Having. Said. That. More important than it is, to simply think about the way the world is today, is the need to do so critically. It is not enough to wake up one day and say "I want to be the change I want to see in the world." You have to go about trying to understand what it is this change you want to see in the world is. For which, (and this is where I am possibly a snob), you have to read

For every single grand or little idea that you have, there are hundreds of people who have had ideas around it. Have written about it.  Have worked on it. Every single little tiny idea that exists in the human brain has history. And while I'm not saying that you need to know the genealogy of everything you want to say or do, I *do* think that just a brief look at the debates and the discussions that people around the world have had on this idea give a person perspective.

I find (as do most people I know in academia) that it is extremely difficult to carry out a conversation with people outside of academia. With someone who is in a university, regardless of whether you agree with each other or not, whether you study physics or sociology or urdu, whether you care about the topic in discussion or not, whether you're left or right or center or liberal or believe in post-postmodernism; I think it is much easier to engage.  

The obvious explanation, of course, is that we-grad-students-in-academia live in a bubble. We live in cloistered spaces where we all know what we're supposed to think and what the other opinions are supposed to be and we know our own opinions and where we come from and what the counters to those opinions are and what one is talking about when one is saying something as random as socially necessary human labour (excuse the examples i'm reading marx). 

So when I have a conversation with someone who is not from a university, I am at a loss. I don't know what to expect from the person I am trying to talk to. I don't know how to argue. I don't know how to discuss things. I just don't know where they are coming from.

Which brings me to what I started with. Added to my university snobbery is my I-work-in-development snobbery. So when I meet people who, from the goodness of their hearts, want to do something to bring a change to the world but have really no perspective at all, I get pissed off. 

I know that it is not right of me to get pissed off. I know that it's not my place to tell people how to think about their initiatives or judge the work that they are doing without even giving them a chance. I know these things. I can't help but ask these questions that I was trained to ask. Where are you coming from? What do you mean by this? How do you see people? What do you mean by community? Are you thinking about gender at all? 

It irritates me when people who want to or DO work in the field have not even thought to ask questions of why they are doing what they are doing. 

There are hazaar a thousand* ways to think about your neighbour employing a child in her house, for example. Ranging from 'She is doing the kid a favor by employing him' which I would rate as extreme on one end to 'I am going to call the police' which would be the extreme at the other end; there are all sorts of responses. Which response you have obviously derives from how you think about children, rights, labour, poverty, development, the role of the state, community, freedom, education, I could go on and on. Even if you don't think of these things when you're tackling something as small as child in neighbour's house, I don't mind. What I do mind is if you make an initiative out of children in neighbour's houses without thinking about these things.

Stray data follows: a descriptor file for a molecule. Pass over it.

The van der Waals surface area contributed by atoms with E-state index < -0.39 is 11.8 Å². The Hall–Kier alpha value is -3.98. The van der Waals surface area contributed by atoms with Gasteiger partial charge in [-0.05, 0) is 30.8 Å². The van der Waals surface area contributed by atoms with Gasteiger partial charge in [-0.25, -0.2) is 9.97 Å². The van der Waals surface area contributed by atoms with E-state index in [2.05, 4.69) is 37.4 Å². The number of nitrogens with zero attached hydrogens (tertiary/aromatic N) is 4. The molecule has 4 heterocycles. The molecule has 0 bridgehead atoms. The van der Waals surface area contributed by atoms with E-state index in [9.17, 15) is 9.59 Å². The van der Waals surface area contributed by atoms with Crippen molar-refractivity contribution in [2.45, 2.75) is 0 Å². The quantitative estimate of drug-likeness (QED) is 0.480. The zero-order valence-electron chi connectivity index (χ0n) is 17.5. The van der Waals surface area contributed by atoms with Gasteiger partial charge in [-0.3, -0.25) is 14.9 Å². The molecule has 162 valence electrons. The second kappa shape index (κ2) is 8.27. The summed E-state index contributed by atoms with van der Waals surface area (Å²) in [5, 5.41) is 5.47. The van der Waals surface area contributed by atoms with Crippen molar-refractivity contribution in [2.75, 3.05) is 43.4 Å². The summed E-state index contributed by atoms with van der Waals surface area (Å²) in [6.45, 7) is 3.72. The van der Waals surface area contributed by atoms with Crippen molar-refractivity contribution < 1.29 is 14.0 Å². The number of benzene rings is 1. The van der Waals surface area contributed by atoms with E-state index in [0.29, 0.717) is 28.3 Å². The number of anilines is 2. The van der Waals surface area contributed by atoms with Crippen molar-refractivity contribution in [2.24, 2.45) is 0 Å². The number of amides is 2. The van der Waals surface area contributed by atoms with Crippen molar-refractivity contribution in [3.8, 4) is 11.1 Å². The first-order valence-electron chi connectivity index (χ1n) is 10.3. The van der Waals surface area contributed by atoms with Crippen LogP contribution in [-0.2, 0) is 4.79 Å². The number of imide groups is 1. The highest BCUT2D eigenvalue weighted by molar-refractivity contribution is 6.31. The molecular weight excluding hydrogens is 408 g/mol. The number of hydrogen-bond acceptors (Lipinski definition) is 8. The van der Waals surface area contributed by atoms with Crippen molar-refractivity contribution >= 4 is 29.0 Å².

Because if not anything else, I believe that change needs to come from the grassroots. If you're coming up with an initiative of any sort, it is important to think about who you are working with and why. It is important, especially because you have the money and you have the sanction of the people who are supporting you; so you need to be sure you're not making a scapegoat of the people you are working with. You need to question and theorize every aspect of your work if you're planning to work on changing other people's lives. And an absence of such theorizing can be very very harmful if you don't. 

The bottomline of this post, I suppose, is don't ever venture into a conversation about, say, queer fiction, if you're talking to someone who may not necessarily know that you could punch them in their face if they say something random like "but gays are just pretending."


A Zephyr Song - Part 3



Sapphire was definitely beautiful and brave and all of those good things. I suppose much of it came with being a spoilt fifteen-year-old girl with twelve older brothers. She was adept at most things that even boys twice her age weren’t good at. She could scale any wall in their town in less than ten minutes, for instance. She could make a stone skip in the river for as long as she wished. She could shoot an arrow bang on target even from a mile away.

She was also a bit of an idiot, most of the time. She never knew when to shut up or run away. She always, always got caught stealing. She was clumsy and when she wasn’t climbing something, her fingers were made of butter. Her lies were the most obvious of them all. But the only thing about herself that she would come to regret was that she never did learn the art of being stealthy.

Immediately after she saw the stranger go into his room, Sapphire made arguably the most idiotic decision of her life.

She decided to spy on him.

She went about it systematically. She sneaked out of the house in the middle of the night. She climbed into the stranger’s room from the window on the outside. She landed with a soft thump. She cursed under her breath, very, very softly, before she tiptoed behind the curtain. She made sure the hem of her night dress was safely behind the curtain. She then went about looking for a nice enough spot to peek out of.